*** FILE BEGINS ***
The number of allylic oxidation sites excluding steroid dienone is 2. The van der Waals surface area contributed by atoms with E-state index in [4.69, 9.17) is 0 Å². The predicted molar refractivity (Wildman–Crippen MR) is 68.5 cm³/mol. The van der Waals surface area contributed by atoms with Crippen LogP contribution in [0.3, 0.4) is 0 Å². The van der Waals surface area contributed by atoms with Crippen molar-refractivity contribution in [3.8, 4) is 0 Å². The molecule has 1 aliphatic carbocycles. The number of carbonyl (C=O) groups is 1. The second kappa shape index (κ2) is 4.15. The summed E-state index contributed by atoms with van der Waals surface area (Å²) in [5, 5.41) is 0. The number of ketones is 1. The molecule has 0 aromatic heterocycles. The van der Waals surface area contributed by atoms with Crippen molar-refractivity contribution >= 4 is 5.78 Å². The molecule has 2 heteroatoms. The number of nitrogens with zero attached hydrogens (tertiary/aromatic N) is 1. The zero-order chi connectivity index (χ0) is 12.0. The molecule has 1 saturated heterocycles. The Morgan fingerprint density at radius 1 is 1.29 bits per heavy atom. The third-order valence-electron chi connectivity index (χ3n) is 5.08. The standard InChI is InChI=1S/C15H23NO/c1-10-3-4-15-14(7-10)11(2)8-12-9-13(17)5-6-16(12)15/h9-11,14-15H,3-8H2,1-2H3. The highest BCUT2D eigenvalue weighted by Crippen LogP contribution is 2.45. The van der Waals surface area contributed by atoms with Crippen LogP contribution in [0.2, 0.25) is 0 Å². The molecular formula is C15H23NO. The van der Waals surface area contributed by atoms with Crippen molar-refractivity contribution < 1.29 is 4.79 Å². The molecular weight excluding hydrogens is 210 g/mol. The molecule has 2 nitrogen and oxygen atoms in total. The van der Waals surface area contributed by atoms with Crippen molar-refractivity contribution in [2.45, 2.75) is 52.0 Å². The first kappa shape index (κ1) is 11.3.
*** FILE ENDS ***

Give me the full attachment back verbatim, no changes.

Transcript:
The number of allylic oxidation sites excluding steroid dienone is 2. The van der Waals surface area contributed by atoms with E-state index in [4.69, 9.17) is 0 Å². The predicted molar refractivity (Wildman–Crippen MR) is 68.5 cm³/mol. The van der Waals surface area contributed by atoms with Crippen LogP contribution in [0.3, 0.4) is 0 Å². The van der Waals surface area contributed by atoms with Crippen molar-refractivity contribution in [3.8, 4) is 0 Å². The molecule has 1 aliphatic carbocycles. The number of carbonyl (C=O) groups is 1. The second kappa shape index (κ2) is 4.15. The summed E-state index contributed by atoms with van der Waals surface area (Å²) in [5, 5.41) is 0. The number of ketones is 1. The molecule has 0 aromatic heterocycles. The van der Waals surface area contributed by atoms with Crippen molar-refractivity contribution >= 4 is 5.78 Å². The molecule has 2 heteroatoms. The number of nitrogens with zero attached hydrogens (tertiary/aromatic N) is 1. The zero-order chi connectivity index (χ0) is 12.0. The molecule has 1 saturated heterocycles. The Morgan fingerprint density at radius 1 is 1.29 bits per heavy atom. The third-order valence-electron chi connectivity index (χ3n) is 5.08. The standard InChI is InChI=1S/C15H23NO/c1-10-3-4-15-14(7-10)11(2)8-12-9-13(17)5-6-16(12)15/h9-11,14-15H,3-8H2,1-2H3. The highest BCUT2D eigenvalue weighted by Crippen LogP contribution is 2.45. The van der Waals surface area contributed by atoms with Crippen LogP contribution in [0.2, 0.25) is 0 Å². The molecular formula is C15H23NO. The van der Waals surface area contributed by atoms with Crippen molar-refractivity contribution < 1.29 is 4.79 Å². The molecular weight excluding hydrogens is 210 g/mol. The molecule has 2 nitrogen and oxygen atoms in total. The van der Waals surface area contributed by atoms with Crippen molar-refractivity contribution in [2.45, 2.75) is 52.0 Å². The first kappa shape index (κ1) is 11.3.